Start of Main Content

Every new year brings resolutions for change and predictions of the future, so we asked a few of our student bloggers for their thoughts on what’s in store for business in 2013. Read what they had to say, and leave your own predictions in the comments.

Amanda Cheung, Kellogg School of Management Class of 20131. Continued Growth of Private Label Brands

Retailers are developing more savvy private label strategies – more attractive packaging, higher quality ingredients, offering both premium and value-driven private label lines, etc. It will be interesting to see how the relationship between retailers and national brands continues to change as private label brands grow.

2. Importance of Using and Measuring the Effects of Social Media

To engage in conversations with consumers, brands will further use social media platforms – not as a one-way tool – but as a forum to converse with, listen to and deliver news to consumers. Additionally, in trying to answer the ROI question, companies will continue to search for and develop key performance metrics for accurately measuring the success and return on investment of social media campaigns.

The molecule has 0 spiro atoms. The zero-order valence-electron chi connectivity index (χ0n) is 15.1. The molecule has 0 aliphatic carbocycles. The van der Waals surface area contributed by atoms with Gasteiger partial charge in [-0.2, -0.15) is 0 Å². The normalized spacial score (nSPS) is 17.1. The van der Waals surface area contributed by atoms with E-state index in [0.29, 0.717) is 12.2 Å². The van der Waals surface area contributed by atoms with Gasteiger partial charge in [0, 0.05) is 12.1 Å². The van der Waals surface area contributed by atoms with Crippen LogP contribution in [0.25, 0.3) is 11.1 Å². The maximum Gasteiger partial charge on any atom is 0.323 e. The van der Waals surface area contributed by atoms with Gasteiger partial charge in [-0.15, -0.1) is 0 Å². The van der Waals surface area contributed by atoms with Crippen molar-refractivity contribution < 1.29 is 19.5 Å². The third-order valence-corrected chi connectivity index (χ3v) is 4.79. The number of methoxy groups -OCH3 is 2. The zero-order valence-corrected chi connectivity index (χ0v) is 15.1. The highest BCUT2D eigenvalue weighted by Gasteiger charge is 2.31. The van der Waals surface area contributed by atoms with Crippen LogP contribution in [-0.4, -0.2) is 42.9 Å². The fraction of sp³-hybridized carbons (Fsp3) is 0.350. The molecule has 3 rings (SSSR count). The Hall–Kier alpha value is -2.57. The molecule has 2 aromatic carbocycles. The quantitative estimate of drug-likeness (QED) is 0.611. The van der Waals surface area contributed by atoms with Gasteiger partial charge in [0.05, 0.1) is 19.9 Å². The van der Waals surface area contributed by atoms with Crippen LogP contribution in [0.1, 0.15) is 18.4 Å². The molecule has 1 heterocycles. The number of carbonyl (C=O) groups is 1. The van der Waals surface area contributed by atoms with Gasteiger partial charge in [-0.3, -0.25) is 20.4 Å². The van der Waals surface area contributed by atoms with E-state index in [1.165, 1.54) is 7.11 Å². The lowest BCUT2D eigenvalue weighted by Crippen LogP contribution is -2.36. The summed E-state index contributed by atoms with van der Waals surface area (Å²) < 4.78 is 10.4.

— Amanda Cheung ’13

Evan Fleming, Kellogg School of Management Class of 20143. The Tech Bubble Will Soften

Lack of investor confidence in the tech market will contribute to a weakening of high profile tech companies (e.g. Facebook, Zynga), which will cause ripple effects throughout the rest of Silicon Valley and future IPOs.

4. More Trouble for Europe

Greece will continue to experience their economic woes, and Spain will be forced to accept a bailout, leaving the future viability of the Eurozone hanging in the balance.

— Evan Fleming ’14

Mitch Colgan, Kellogg School of Management Class of 20145. Taxes and the Fiscal Cliff

To deal with the expiration of temporary tax cuts, companies will offset with higher prices, spending cuts or employee reductions. Companies will ultimately be forced to be leaner and meaner for 2013, and consumers will have to accept the fact that they may have to pay more for the goods they want.

— Mitch Colgan ’14